However, the result measured at 979 nm shows a significant difference. With increased sub-grain content, the IQE significantly decreases, and the IQE distribution changes from uniform to non-uniform. These non-uniform areas in Figure 7 correspond with sub-grain regions. The penetration depth of 979 nm wavelength light is about 99 μm in crystalline silicon. Therefore, the IQE measured at this wavelength indicates information on the bulk material. The locally enhanced recombination caused by defects and grain boundaries shown as subgrains significantly affects the light-induced current in the bulk silicon.
3.6. Solar Cell Performance of Wafers without Subgrains
To illustrate the effect of subgrains on cell performance, wafers with hardly any sub-grain but with a small-grain band, which means an area with many small grains, were chosen to prepare LDSE cells. Figures 8(a) and 8(b) show optical and EL images of fabricated solar cells, respectively. Hardly any dark line clusters can be observed in the EL image. The small straight line dark regions are caused by the slight peeling of grid lines. The average electrical performance results are shown in Table 2. As shown in Figure 8(a), the small-grain band becomes a high-reflectivity area after alkaline texturing, leading to more optical loss. Despite the high reflectivity of the small-grain band, and of cells with a small-grain band are still higher than that of the grade A mono-like cells which have a ratio of subgrains area to total wafer area of <10%. Average increases from 628.9 mV to 634.1 mV, and average increases from 36.9 mA/cm2 to 37.2 mA/cm2, respectively. These increments in and indicate that the grain boundaries and defects represented by subgrains have more effects on the electrical performance of mono-like solar cells than high-reflectivity small-grain band.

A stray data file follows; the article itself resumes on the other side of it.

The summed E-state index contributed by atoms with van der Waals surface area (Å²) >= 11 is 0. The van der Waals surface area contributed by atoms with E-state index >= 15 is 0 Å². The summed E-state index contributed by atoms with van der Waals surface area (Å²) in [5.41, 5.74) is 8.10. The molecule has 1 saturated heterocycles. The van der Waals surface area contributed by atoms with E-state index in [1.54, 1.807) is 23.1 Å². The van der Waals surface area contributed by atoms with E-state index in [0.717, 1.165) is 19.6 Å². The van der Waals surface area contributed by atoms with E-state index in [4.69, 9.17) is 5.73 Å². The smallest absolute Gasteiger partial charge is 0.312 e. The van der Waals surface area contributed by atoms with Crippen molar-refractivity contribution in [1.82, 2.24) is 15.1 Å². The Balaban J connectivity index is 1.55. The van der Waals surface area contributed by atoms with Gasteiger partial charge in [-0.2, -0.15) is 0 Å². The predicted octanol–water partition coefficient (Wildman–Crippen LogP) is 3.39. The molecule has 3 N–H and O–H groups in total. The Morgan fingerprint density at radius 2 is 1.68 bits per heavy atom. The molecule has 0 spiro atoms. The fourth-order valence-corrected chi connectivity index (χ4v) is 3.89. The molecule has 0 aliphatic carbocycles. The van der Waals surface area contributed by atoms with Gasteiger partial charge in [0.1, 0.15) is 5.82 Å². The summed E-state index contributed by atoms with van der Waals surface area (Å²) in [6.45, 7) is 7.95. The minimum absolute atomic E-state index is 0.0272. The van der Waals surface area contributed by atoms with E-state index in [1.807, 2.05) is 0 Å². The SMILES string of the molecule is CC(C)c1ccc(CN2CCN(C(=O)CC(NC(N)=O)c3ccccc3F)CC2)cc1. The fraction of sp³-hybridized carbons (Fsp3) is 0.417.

The application of optically perfect mono-like wafers can be challenging because of abnormal efficiency fluctuations. This study showed that cell efficiency decreases with increased sub-grain content. The reflectance of monocrystalline and sub-grain areas after texturing and ARC coating is the same. However, the IQE of cells with sub-grain areas significantly decreases within 600 nm to 1100 nm compared with monocrystalline areas. The local ideality factor result shows that the shunting property and metal contact of mono-like crystalline LD solar cells are independent of subgrains. However, subgrains shown as dark line clusters in the EL image significantly decrease the diffusion length and the IQE at long wavelengths in these regions. This finding indicates that defects caused by subgrains act as the recombination center for minority carriers, degrading the IQE in middle- and long-wavelength range and further affecting the solar cell performance. Finally, an average efficiency of 18.2% was achieved on wafers with hardly any sub-grain but with a small-grain band to indicate that the negative effect of sub-grain on cell performance would be more serious than that of small-grain band. This average efficiency also illustrates the promising application potential of mono-like wafers. It can be inferred that higher efficiency would be obtained on the mono-like wafers without any sub-grain areas and small-grain bands. Thus, defects appeared as subgrains significantly affect cell performance, and dislocations must be eliminated by optimizing the casting process for the industrial application of mono-like crystalline silicon.
This work was supported by the National High Technology Research and Development Program of China (Grant no. 2011AA050515) and National Basic Research Program of China (Grant no. 2012CB934204).